It is preferred that the exterior surface of the core 15, and the bearing faces 21a and 22a of the packing pieces 21 and 22, should be treated by nitridation, to improve the physiological compatibility of the prosthesis.
The external convex faces 21b and 22b of the packing pieces 21 and 22 have been rendered rough, with pores of 0.2 to 0.5 mm, either by microball treatment or by a covering of sintered titanium powder or by pulverisation with a plasma torch.
The fitting of a hip prosthesis has two aspects, an aspect of surgical intervention which in itself is outside the scope of the invention, and an aspect of mechanical procedure which has determined the structure of the article of the invention. It is within this point of view of mechanical procedure that the description of the installation of the prosthesis will be given. It will be understood nevertheless that the procedure of installation depends on organic reactions.
The installation of the cotyloid component will only be mentioned in passing, given that it is outside the scope of the invention, but that the installation of the femoral component is necessarily dependent on it.
To fit the femoral component, the neck is cut flush with the calcar 4 at an angle of about 45° relative to the general direction of the femur, and the medullary canal is cleared to make a cavity in the shape of the shaft 15 of the femoral component 10, the size of which has been determined by previous radiographic examinations, with a view to driving-in of the shaft.
The core 15 is then forced into place by "impaction", according to the expression of the surgical art, until its upper end face 13 comes substantially to the level of the section of the neck of the femur, this installation being carried out in a frontal plane.
Packing pieces which correspond best to the form of the medullary cavity are then chosen from the set of anterior packing pieces 21 and posterior packing pieces 22 of increasing convexity. The studs 25 and 26 of these packing pieces 21 and 22 are engaged respectively in the entry of the channels 17a and 18a of the core 15, and the packing pieces are conveyed to their definitive position by "impaction".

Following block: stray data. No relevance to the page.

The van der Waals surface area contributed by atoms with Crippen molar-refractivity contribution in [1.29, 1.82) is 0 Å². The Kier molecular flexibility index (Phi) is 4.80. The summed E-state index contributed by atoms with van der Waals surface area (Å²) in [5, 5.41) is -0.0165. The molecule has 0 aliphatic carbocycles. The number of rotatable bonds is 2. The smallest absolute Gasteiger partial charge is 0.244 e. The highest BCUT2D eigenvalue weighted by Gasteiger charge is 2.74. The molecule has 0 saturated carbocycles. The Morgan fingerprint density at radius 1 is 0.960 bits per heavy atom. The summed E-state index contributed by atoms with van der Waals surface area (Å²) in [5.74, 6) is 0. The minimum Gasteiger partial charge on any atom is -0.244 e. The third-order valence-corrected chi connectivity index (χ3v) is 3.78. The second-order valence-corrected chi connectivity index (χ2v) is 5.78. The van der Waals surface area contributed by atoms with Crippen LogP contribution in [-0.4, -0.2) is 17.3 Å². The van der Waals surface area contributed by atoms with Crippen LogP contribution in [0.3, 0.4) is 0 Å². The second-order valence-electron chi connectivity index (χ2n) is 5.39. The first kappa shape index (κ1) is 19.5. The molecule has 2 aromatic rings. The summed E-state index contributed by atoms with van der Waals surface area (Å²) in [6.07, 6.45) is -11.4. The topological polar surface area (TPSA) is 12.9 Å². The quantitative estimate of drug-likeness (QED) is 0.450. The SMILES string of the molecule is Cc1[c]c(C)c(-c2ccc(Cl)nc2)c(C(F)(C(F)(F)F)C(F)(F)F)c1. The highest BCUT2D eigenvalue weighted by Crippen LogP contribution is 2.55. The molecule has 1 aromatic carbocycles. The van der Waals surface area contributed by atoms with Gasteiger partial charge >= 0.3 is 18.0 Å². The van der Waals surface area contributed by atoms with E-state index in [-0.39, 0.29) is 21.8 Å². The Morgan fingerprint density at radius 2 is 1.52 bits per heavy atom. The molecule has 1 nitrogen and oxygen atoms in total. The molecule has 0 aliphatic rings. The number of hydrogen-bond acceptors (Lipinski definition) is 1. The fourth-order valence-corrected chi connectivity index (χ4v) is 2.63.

It will be noted that during the installation of the packing pieces 21 and 22, the orientation of these packing pieces relative to the core 15 varies, such that the packing pieces together can follow a curved trajectory corresponding to the curvature of the core, even though the guide channels are rectilinear.
As stated above, the convex surfaces 21b and 22b of the packing pieces 21 and 22 are rough and madreporic to facilitate the connection with the growing spongy bone. In another embodiment, the packing pieces are grooved with channels opening into the upper face, and the convex surfaces 21b and 22b are constituted by wire gauzes of titanium wire, welded at their periphery to the body of the packing pieces. It is then possible to insert into the packing pieces some grafts of spongy bone, which will grow and come to bind to the walls of the medullary cavity across the wire gauze. The immobilisation of the packing pieces in the upper part of the femur is thus assured for long periods.
It will be understood that the core which provides the bearing faces for the packing pieces, by virtue of the base of the channels acting on the terminal faces of the studs, can move longitudinally on a millimetric path, which confers on the prosthesis a suppleness and shock absorption comparable to that of the healthy joint.
Obviously the invention is not limited to the Example described in detail but embraces the variants within the limits of the scope of the claims.
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|International Classification||A61F2/28, A61F2/34, A61F2/00, A61F2/30, A61F2/36, A61F2/32|
|Cooperative Classification||A61F2310/00407, A61F2002/30387, A61F2/3662, A61F2002/30451, A61F2002/30769, A61F2220/0025, A61F2002/30909, A61F2002/365, A61F2220/0058, A61F2/3676, A61F2002/3696, A61F2002/30968, A61F2002/3668, A61F2002/30014, A61F2/34, A61F2002/3625, A61F2002/30906, A61F2310/00023, A61F2310/00856, A61F2220/0033, A61F2/36, A61F2/367, A61F2002/30736, A61F2002/3611, A61F2/32, A61F2002/30332, A61F2002/30823, A61F2002/2835, A61F2/30907, A61F2/30767, A61F2250/0018, A61F2/30734|
|European Classification||A61F2/30B6, A61F2/30L4, A61F2/36, A61F2/36D|
|Jun 28, 1988||CC||Certificate of correction|
|Jun 27, 1991||FPAY||Fee payment|
Year of fee payment: 4
|Aug 22, 1995||REMI||Maintenance fee reminder mailed|
|Jan 14, 1996||LAPS||Lapse for failure to pay maintenance fees|
|Mar 19, 1996||FP||Expired due to failure to pay maintenance fee|
Effective date: 19960117